Leading Scottish producer, Dean Anderson of Mayne Farm, Elgin, Moray, who won the award for the top dairy herd in the UK in 1999 and 2000 with an average yield of 12,500 litres, said the rise in milk price had come too late to reverse his decision to quit dairying.
He will be selling 650 pedigree Holstein cows and young stock at a two day sale on the farm on May 22 and 23.
“The price rise is long overdue and will bring some much-needed confidence back into the industry,” said Mr Anderson.
“With high yields and bonuses for quality, our average return last year was 20-21p/litre so we weren’t losing money. But we were simply not making enough for all the time and effort which goes into producing milk. Anybody on the basic price must be losing money hand over fist.”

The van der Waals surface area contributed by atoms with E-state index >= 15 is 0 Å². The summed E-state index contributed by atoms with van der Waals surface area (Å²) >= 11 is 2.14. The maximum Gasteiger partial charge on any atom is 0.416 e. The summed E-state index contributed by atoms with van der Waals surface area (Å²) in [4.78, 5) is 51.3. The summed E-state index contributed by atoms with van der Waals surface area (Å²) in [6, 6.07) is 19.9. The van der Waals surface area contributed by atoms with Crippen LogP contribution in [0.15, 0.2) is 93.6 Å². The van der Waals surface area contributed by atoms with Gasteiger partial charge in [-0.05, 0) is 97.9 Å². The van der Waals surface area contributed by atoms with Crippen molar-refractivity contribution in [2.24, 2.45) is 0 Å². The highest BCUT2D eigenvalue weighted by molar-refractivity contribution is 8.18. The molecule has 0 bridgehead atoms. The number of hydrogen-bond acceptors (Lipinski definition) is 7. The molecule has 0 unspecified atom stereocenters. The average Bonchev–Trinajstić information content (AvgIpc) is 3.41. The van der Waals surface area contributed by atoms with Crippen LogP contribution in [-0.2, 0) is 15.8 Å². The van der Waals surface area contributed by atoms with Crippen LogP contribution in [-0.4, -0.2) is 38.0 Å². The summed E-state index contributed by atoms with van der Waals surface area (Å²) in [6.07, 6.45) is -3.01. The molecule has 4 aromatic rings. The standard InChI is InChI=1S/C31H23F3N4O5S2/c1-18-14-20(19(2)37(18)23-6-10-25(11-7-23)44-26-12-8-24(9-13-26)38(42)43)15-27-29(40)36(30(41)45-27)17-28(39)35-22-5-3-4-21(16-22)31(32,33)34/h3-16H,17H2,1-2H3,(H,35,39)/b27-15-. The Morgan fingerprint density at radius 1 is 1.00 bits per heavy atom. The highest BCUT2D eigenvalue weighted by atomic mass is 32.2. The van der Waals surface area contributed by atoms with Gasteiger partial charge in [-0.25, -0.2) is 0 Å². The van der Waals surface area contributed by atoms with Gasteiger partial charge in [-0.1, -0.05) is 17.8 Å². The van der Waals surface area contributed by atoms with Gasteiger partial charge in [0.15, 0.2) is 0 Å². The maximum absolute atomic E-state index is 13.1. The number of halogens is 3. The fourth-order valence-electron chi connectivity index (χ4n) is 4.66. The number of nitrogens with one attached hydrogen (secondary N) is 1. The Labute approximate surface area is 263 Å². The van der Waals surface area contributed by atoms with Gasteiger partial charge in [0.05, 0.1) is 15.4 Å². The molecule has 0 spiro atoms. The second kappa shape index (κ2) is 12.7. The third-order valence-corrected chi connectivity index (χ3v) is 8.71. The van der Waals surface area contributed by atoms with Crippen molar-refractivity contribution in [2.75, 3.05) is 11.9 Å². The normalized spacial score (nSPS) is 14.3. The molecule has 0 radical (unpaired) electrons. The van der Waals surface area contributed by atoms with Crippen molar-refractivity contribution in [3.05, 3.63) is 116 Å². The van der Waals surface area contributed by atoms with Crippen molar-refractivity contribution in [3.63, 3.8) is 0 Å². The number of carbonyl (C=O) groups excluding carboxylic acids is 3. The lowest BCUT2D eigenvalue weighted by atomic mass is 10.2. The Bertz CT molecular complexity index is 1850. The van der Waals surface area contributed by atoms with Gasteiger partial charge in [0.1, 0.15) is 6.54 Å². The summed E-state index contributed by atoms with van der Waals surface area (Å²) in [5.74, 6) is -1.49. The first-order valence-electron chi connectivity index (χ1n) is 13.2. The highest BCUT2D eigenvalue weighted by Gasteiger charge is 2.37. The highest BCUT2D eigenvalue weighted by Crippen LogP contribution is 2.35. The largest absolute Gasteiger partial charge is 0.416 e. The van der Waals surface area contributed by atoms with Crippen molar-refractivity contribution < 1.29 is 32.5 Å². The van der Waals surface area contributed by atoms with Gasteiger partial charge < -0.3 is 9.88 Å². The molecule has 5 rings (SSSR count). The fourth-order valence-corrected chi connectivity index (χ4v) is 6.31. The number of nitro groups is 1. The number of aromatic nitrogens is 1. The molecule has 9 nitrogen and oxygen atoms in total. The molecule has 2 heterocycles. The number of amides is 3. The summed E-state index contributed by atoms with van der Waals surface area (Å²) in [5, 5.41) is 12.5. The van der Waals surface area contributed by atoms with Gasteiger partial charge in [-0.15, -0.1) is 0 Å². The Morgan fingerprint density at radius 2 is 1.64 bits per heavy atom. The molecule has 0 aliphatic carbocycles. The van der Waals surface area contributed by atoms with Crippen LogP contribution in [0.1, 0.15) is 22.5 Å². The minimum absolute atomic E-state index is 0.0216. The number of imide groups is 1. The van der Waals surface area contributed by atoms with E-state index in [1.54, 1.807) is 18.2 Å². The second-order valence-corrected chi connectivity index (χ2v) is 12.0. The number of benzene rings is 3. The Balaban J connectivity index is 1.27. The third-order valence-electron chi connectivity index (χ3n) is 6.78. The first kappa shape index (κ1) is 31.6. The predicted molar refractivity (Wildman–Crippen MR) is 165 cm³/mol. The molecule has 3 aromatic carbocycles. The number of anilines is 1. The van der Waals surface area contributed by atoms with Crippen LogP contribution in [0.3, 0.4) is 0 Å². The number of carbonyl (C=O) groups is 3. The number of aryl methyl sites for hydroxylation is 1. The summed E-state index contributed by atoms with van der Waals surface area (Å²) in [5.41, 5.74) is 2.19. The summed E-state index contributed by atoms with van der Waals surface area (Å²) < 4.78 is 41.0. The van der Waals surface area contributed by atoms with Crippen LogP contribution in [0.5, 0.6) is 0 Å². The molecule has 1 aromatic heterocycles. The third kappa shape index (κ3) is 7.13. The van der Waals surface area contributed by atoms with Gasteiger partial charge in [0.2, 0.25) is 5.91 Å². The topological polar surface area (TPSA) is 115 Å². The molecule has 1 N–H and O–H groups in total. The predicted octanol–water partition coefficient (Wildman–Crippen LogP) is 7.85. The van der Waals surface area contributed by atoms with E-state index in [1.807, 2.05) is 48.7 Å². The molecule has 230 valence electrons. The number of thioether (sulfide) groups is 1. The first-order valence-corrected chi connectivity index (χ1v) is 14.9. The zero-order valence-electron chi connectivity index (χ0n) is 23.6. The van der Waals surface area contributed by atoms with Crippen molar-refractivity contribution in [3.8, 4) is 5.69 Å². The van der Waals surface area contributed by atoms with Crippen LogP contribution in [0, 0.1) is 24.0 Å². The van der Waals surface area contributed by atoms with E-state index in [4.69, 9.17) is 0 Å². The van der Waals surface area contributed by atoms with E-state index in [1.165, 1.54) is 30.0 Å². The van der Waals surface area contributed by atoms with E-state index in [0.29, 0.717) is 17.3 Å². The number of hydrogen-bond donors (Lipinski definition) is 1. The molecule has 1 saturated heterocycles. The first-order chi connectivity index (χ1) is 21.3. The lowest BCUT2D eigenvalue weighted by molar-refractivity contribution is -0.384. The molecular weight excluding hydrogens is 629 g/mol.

Aberdeenshire producer Charles Marshall, Concraig, Kintore, who is also selling his 400 cows, also welcomed the price rise but said it was not enough to tempt him back.
“It would have made a difference if we had known six months ago this was coming up,” he said.
“A 5p/litre rise might have been enough to keep us in. But we’re keeping our young stock and only moth-balling the dairy, so we might be back.”
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